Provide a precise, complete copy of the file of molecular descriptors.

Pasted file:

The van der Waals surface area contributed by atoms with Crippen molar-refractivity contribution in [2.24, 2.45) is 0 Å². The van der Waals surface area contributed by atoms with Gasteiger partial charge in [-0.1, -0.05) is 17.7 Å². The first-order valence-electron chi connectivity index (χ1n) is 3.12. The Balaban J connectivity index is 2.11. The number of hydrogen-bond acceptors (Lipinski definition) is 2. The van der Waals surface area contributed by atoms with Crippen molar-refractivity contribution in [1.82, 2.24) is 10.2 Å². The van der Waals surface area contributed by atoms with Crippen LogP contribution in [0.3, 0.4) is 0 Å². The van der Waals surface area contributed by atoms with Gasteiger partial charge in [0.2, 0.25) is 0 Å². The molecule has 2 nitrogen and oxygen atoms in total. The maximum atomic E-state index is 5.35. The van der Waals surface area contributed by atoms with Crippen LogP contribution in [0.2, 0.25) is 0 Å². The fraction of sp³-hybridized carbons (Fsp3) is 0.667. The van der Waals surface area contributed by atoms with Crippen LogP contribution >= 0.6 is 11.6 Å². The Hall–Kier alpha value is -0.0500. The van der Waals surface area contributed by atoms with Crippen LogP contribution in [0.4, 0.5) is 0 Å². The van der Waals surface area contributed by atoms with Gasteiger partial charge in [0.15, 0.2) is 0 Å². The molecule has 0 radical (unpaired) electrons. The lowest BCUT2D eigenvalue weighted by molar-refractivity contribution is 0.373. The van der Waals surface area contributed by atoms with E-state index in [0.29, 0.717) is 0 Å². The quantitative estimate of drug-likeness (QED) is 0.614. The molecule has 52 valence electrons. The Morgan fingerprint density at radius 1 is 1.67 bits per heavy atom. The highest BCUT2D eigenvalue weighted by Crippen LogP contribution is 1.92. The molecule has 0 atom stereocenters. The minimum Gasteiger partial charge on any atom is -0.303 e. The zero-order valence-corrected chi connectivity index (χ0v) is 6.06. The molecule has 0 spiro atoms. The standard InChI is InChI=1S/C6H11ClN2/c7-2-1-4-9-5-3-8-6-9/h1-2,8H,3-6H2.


The van der Waals surface area contributed by atoms with Crippen molar-refractivity contribution in [2.24, 2.45) is 0 Å². The van der Waals surface area contributed by atoms with Gasteiger partial charge in [-0.1, -0.05) is 17.7 Å². The first-order valence-electron chi connectivity index (χ1n) is 3.12. The Balaban J connectivity index is 2.11. The number of hydrogen-bond acceptors (Lipinski definition) is 2. The van der Waals surface area contributed by atoms with Crippen molar-refractivity contribution in [1.82, 2.24) is 10.2 Å². The van der Waals surface area contributed by atoms with Crippen LogP contribution in [0.3, 0.4) is 0 Å². The van der Waals surface area contributed by atoms with Gasteiger partial charge in [0.2, 0.25) is 0 Å². The molecule has 2 nitrogen and oxygen atoms in total. The maximum atomic E-state index is 5.35. The van der Waals surface area contributed by atoms with Crippen LogP contribution in [0.2, 0.25) is 0 Å². The fraction of sp³-hybridized carbons (Fsp3) is 0.667. The van der Waals surface area contributed by atoms with Crippen LogP contribution >= 0.6 is 11.6 Å². The Hall–Kier alpha value is -0.0500. The van der Waals surface area contributed by atoms with Crippen LogP contribution in [0.4, 0.5) is 0 Å². The van der Waals surface area contributed by atoms with Gasteiger partial charge in [0.15, 0.2) is 0 Å². The molecule has 0 radical (unpaired) electrons. The lowest BCUT2D eigenvalue weighted by molar-refractivity contribution is 0.373. The van der Waals surface area contributed by atoms with E-state index in [0.29, 0.717) is 0 Å². The quantitative estimate of drug-likeness (QED) is 0.614. The molecule has 52 valence electrons. The Morgan fingerprint density at radius 1 is 1.67 bits per heavy atom. The highest BCUT2D eigenvalue weighted by Crippen LogP contribution is 1.92. The molecule has 0 atom stereocenters. The minimum Gasteiger partial charge on any atom is -0.303 e. The zero-order valence-corrected chi connectivity index (χ0v) is 6.06. The molecule has 0 spiro atoms. The standard InChI is InChI=1S/C6H11ClN2/c7-2-1-4-9-5-3-8-6-9/h1-2,8H,3-6H2.